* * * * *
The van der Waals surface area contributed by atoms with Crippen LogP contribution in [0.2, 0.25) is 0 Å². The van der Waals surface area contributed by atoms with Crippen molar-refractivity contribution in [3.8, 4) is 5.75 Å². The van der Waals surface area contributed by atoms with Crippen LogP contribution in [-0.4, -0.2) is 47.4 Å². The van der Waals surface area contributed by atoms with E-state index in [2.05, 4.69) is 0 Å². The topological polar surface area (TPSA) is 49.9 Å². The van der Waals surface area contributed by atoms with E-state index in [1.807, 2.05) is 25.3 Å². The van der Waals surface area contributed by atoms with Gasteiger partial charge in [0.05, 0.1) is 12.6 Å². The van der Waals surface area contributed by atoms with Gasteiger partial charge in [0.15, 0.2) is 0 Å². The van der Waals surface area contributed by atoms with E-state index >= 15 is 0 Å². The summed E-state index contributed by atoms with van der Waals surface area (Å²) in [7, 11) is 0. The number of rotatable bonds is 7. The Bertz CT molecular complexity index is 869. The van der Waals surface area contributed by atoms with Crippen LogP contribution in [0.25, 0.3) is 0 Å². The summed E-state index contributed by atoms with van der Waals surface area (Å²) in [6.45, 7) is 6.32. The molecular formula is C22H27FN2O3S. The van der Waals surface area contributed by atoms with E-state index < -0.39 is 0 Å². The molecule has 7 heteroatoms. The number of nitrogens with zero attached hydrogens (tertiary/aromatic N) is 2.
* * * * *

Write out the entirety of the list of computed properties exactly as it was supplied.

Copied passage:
The van der Waals surface area contributed by atoms with Crippen LogP contribution in [0.2, 0.25) is 0 Å². The van der Waals surface area contributed by atoms with Crippen molar-refractivity contribution in [3.8, 4) is 5.75 Å². The van der Waals surface area contributed by atoms with Crippen LogP contribution in [-0.4, -0.2) is 47.4 Å². The van der Waals surface area contributed by atoms with E-state index in [2.05, 4.69) is 0 Å². The topological polar surface area (TPSA) is 49.9 Å². The van der Waals surface area contributed by atoms with E-state index in [1.807, 2.05) is 25.3 Å². The van der Waals surface area contributed by atoms with Gasteiger partial charge in [0.05, 0.1) is 12.6 Å². The van der Waals surface area contributed by atoms with Gasteiger partial charge in [0.15, 0.2) is 0 Å². The van der Waals surface area contributed by atoms with E-state index >= 15 is 0 Å². The summed E-state index contributed by atoms with van der Waals surface area (Å²) in [7, 11) is 0. The number of rotatable bonds is 7. The Bertz CT molecular complexity index is 869. The van der Waals surface area contributed by atoms with Crippen LogP contribution in [0.25, 0.3) is 0 Å². The summed E-state index contributed by atoms with van der Waals surface area (Å²) in [6.45, 7) is 6.32. The molecular formula is C22H27FN2O3S. The van der Waals surface area contributed by atoms with E-state index < -0.39 is 0 Å². The molecule has 7 heteroatoms. The number of nitrogens with zero attached hydrogens (tertiary/aromatic N) is 2.